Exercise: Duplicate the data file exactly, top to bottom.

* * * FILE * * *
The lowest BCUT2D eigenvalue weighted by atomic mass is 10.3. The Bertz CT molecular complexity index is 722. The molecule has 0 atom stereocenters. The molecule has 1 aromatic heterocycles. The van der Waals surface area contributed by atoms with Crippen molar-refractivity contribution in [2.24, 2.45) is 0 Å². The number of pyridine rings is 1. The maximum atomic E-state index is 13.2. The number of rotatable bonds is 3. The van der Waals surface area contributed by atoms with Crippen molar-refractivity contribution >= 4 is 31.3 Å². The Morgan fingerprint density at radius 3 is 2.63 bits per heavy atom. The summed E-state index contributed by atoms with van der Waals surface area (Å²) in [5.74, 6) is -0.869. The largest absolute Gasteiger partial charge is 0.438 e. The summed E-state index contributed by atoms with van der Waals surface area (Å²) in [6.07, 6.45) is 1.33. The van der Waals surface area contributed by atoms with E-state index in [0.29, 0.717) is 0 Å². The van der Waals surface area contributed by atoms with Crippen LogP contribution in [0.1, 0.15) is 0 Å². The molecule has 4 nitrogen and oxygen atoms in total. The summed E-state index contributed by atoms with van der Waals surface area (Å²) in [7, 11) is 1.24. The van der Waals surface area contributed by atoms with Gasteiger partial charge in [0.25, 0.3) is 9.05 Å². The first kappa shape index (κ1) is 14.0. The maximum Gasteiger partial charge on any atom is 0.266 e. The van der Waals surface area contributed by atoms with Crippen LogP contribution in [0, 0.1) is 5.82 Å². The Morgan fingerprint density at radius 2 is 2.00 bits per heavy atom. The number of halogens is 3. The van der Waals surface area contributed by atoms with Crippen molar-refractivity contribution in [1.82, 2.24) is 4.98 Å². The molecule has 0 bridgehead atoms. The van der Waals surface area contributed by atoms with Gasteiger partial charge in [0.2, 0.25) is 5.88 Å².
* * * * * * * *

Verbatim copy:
The lowest BCUT2D eigenvalue weighted by atomic mass is 10.3. The Bertz CT molecular complexity index is 722. The molecule has 0 atom stereocenters. The molecule has 1 aromatic heterocycles. The van der Waals surface area contributed by atoms with Crippen molar-refractivity contribution in [2.24, 2.45) is 0 Å². The number of pyridine rings is 1. The maximum atomic E-state index is 13.2. The number of rotatable bonds is 3. The van der Waals surface area contributed by atoms with Crippen molar-refractivity contribution >= 4 is 31.3 Å². The Morgan fingerprint density at radius 3 is 2.63 bits per heavy atom. The summed E-state index contributed by atoms with van der Waals surface area (Å²) in [5.74, 6) is -0.869. The largest absolute Gasteiger partial charge is 0.438 e. The summed E-state index contributed by atoms with van der Waals surface area (Å²) in [6.07, 6.45) is 1.33. The van der Waals surface area contributed by atoms with E-state index in [0.29, 0.717) is 0 Å². The van der Waals surface area contributed by atoms with Crippen LogP contribution in [0.1, 0.15) is 0 Å². The molecule has 4 nitrogen and oxygen atoms in total. The summed E-state index contributed by atoms with van der Waals surface area (Å²) in [7, 11) is 1.24. The van der Waals surface area contributed by atoms with Gasteiger partial charge in [0.25, 0.3) is 9.05 Å². The first kappa shape index (κ1) is 14.0. The maximum Gasteiger partial charge on any atom is 0.266 e. The van der Waals surface area contributed by atoms with Crippen LogP contribution in [0, 0.1) is 5.82 Å². The Morgan fingerprint density at radius 2 is 2.00 bits per heavy atom. The number of halogens is 3. The van der Waals surface area contributed by atoms with Crippen molar-refractivity contribution in [1.82, 2.24) is 4.98 Å². The molecule has 0 bridgehead atoms. The van der Waals surface area contributed by atoms with Gasteiger partial charge in [0.2, 0.25) is 5.88 Å².